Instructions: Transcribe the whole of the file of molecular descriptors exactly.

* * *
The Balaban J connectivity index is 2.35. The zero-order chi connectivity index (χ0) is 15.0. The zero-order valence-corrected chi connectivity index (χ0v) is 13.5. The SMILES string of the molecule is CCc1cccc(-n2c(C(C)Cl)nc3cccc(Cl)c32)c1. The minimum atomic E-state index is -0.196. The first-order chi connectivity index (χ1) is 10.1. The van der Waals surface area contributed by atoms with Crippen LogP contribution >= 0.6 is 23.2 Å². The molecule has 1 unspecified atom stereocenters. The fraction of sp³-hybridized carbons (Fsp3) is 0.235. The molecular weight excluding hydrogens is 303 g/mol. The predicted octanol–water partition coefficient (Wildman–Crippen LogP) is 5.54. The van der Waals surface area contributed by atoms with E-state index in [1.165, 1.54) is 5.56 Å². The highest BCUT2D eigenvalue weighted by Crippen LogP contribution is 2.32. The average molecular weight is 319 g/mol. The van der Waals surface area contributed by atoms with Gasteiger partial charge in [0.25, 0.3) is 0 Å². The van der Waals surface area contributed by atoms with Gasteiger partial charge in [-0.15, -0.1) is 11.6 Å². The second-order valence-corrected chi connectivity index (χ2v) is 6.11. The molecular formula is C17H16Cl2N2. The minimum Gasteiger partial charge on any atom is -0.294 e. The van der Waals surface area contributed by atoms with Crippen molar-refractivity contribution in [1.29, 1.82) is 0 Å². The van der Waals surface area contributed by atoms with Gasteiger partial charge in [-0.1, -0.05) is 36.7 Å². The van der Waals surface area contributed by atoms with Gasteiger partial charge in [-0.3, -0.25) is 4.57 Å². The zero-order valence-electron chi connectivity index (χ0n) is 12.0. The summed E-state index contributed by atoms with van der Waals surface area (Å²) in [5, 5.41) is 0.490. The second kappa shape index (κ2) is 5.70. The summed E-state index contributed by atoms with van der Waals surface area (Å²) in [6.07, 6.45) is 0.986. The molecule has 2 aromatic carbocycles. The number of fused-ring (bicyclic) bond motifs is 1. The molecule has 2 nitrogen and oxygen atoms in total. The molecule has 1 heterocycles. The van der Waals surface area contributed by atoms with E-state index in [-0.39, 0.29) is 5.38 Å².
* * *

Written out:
The Balaban J connectivity index is 2.35. The zero-order chi connectivity index (χ0) is 15.0. The zero-order valence-corrected chi connectivity index (χ0v) is 13.5. The SMILES string of the molecule is CCc1cccc(-n2c(C(C)Cl)nc3cccc(Cl)c32)c1. The minimum atomic E-state index is -0.196. The first-order chi connectivity index (χ1) is 10.1. The van der Waals surface area contributed by atoms with Crippen LogP contribution >= 0.6 is 23.2 Å². The molecule has 1 unspecified atom stereocenters. The fraction of sp³-hybridized carbons (Fsp3) is 0.235. The molecular weight excluding hydrogens is 303 g/mol. The predicted octanol–water partition coefficient (Wildman–Crippen LogP) is 5.54. The van der Waals surface area contributed by atoms with E-state index in [1.165, 1.54) is 5.56 Å². The highest BCUT2D eigenvalue weighted by Crippen LogP contribution is 2.32. The average molecular weight is 319 g/mol. The van der Waals surface area contributed by atoms with Gasteiger partial charge in [0.25, 0.3) is 0 Å². The van der Waals surface area contributed by atoms with Gasteiger partial charge in [-0.15, -0.1) is 11.6 Å². The second-order valence-corrected chi connectivity index (χ2v) is 6.11. The molecular formula is C17H16Cl2N2. The minimum Gasteiger partial charge on any atom is -0.294 e. The van der Waals surface area contributed by atoms with Crippen molar-refractivity contribution in [1.29, 1.82) is 0 Å². The van der Waals surface area contributed by atoms with Gasteiger partial charge in [-0.1, -0.05) is 36.7 Å². The van der Waals surface area contributed by atoms with Gasteiger partial charge in [-0.3, -0.25) is 4.57 Å². The zero-order valence-electron chi connectivity index (χ0n) is 12.0. The summed E-state index contributed by atoms with van der Waals surface area (Å²) in [5, 5.41) is 0.490. The second kappa shape index (κ2) is 5.70. The summed E-state index contributed by atoms with van der Waals surface area (Å²) in [6.07, 6.45) is 0.986. The molecule has 2 aromatic carbocycles. The number of fused-ring (bicyclic) bond motifs is 1. The molecule has 2 nitrogen and oxygen atoms in total. The molecule has 1 heterocycles. The van der Waals surface area contributed by atoms with E-state index in [-0.39, 0.29) is 5.38 Å².